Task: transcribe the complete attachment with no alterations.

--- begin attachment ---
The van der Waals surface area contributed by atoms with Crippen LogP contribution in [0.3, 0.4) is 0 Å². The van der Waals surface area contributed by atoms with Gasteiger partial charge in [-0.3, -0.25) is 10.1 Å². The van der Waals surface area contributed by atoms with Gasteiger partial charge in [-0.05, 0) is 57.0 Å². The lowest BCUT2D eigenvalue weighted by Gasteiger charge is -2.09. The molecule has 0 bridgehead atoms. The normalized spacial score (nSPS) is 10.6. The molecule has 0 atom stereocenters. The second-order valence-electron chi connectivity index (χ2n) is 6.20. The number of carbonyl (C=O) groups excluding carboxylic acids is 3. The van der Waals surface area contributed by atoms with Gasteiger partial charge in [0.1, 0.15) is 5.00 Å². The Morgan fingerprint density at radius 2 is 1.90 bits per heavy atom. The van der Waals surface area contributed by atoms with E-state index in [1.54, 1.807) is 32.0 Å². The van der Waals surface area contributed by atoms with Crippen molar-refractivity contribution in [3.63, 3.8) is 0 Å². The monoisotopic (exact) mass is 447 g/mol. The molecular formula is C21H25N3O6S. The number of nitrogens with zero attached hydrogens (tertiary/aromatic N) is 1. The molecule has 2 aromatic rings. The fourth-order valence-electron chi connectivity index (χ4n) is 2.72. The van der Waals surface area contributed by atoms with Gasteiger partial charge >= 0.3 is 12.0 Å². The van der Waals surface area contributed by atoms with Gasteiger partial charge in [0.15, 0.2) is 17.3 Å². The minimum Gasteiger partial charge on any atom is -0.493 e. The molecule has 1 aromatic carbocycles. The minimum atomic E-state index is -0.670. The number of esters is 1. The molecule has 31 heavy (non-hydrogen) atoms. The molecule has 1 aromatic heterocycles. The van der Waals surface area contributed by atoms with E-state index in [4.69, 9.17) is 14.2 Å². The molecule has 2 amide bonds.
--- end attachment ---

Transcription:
The van der Waals surface area contributed by atoms with Crippen LogP contribution in [0.3, 0.4) is 0 Å². The van der Waals surface area contributed by atoms with Gasteiger partial charge in [-0.3, -0.25) is 10.1 Å². The van der Waals surface area contributed by atoms with Gasteiger partial charge in [-0.05, 0) is 57.0 Å². The lowest BCUT2D eigenvalue weighted by Gasteiger charge is -2.09. The molecule has 0 bridgehead atoms. The normalized spacial score (nSPS) is 10.6. The molecule has 0 atom stereocenters. The second-order valence-electron chi connectivity index (χ2n) is 6.20. The number of carbonyl (C=O) groups excluding carboxylic acids is 3. The van der Waals surface area contributed by atoms with Gasteiger partial charge in [0.1, 0.15) is 5.00 Å². The Morgan fingerprint density at radius 2 is 1.90 bits per heavy atom. The van der Waals surface area contributed by atoms with E-state index in [1.54, 1.807) is 32.0 Å². The van der Waals surface area contributed by atoms with Crippen molar-refractivity contribution in [3.63, 3.8) is 0 Å². The monoisotopic (exact) mass is 447 g/mol. The molecular formula is C21H25N3O6S. The number of nitrogens with zero attached hydrogens (tertiary/aromatic N) is 1. The molecule has 2 aromatic rings. The fourth-order valence-electron chi connectivity index (χ4n) is 2.72. The van der Waals surface area contributed by atoms with Gasteiger partial charge >= 0.3 is 12.0 Å². The van der Waals surface area contributed by atoms with Gasteiger partial charge in [0.15, 0.2) is 17.3 Å². The minimum Gasteiger partial charge on any atom is -0.493 e. The molecule has 1 aromatic carbocycles. The minimum atomic E-state index is -0.670. The number of esters is 1. The molecule has 31 heavy (non-hydrogen) atoms. The molecule has 1 aromatic heterocycles. The van der Waals surface area contributed by atoms with E-state index in [4.69, 9.17) is 14.2 Å². The molecule has 2 amide bonds.